Beanstalk Seeder

Elastic Beanstalk is a great platform, it offers both a Web tier and a Worker tier. I recently wrote about Simple Routing one of my library that allows you to route a SQS message to a specific endpoint on the Worker.

While Beanstalk works great once it’s deployed to AWS there is no easy way to run it locally. As soon as you want to execute an end-to-end flow involving both the Web and the Worker you need to manually POST requests to the Worker using Postman which is cumbersome and error-prone.

As it core all the SQS daemon does is dequeue messages from a SQS queue and POST it to a specified endpoint. With this goal in mind I wrote Beanstalk Seeder.

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Singleton HTTP Client

Even though the class HttpClient implements IDisposable it is supposed to be used as a singleton as stated in the API reference:

HttpClient is intended to be instantiated once and re-used throughout the life of an application. Instantiating an HttpClient class for every request will exhaust the number of sockets available under heavy loads. This will result in SocketException errors.

The accepted best practice is to have one HttpClient per HTTP endpoint you’re interacting with. This will not only yield better performance it also allows to encapsulate endpoint specific logic (such as setting headers).

Now the question is: how do you configure your IoC container to resolve the expected HttpClient instance? This used to require a cumbersome registration but .NET Core 2.1 will ship with the HttpClientFactory making our life much easier.

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Simple Routing for Elastic Beanstalk Worker tier

Elastic Beanstalk offers both a Web tier and a Worker tier. This allows developers to build reasonably complex applications without having to maintain moving pieces. Offloading heavy-duty workloads to the worker in order to keep the web tier responsive is as easy as putting a message on a queue.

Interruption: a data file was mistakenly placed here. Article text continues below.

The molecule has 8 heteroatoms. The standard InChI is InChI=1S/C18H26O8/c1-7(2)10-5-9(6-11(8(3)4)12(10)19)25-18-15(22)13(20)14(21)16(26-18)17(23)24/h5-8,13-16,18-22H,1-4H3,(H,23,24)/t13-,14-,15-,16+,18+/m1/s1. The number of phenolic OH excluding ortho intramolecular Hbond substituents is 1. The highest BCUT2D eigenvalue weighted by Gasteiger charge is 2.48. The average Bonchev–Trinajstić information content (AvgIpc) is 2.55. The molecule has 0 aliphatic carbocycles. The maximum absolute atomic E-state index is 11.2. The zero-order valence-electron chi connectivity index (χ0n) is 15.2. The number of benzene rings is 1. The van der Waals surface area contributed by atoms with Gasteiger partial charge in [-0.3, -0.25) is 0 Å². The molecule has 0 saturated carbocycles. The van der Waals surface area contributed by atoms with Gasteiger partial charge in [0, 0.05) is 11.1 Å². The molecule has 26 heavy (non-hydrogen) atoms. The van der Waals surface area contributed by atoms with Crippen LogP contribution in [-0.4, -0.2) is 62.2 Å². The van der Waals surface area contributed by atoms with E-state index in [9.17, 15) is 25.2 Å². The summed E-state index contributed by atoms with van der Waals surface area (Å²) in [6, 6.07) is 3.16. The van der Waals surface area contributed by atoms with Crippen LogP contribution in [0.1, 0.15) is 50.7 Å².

One annoyance that I have with Beanstalk is that there is no way to direct a message to a specific endpoint, hence leaving a single endpoint the responsibility of distributing the messages to all their handlers and potentially leading to brittle code. But it doesn’t have to be that way.

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Links Insights #1

Every now and then I stumble upon a brilliant post on Internet, I share some of those links on my Diigo profile but the format is very succinct. I decided to start a new experiment and instead write full blog posts about those links. The first reason is quite selfish as I would like to keep a record of what I thought was interesting and why, I also hope to empower the reader so that she can decide if she wants to read the full post as some of them are lengthy.

I’m considering limiting each of those post to up to three links as to not require too much time from the reader.

This is inspired by the excellent work that Chris Alcock and Michael Wolfenden are doing with respectively The Morning Brew and The Wolf Report. Don’t be surprised if I end up stealing borrowing some links from them.

Without further ado let me get started with the first links.

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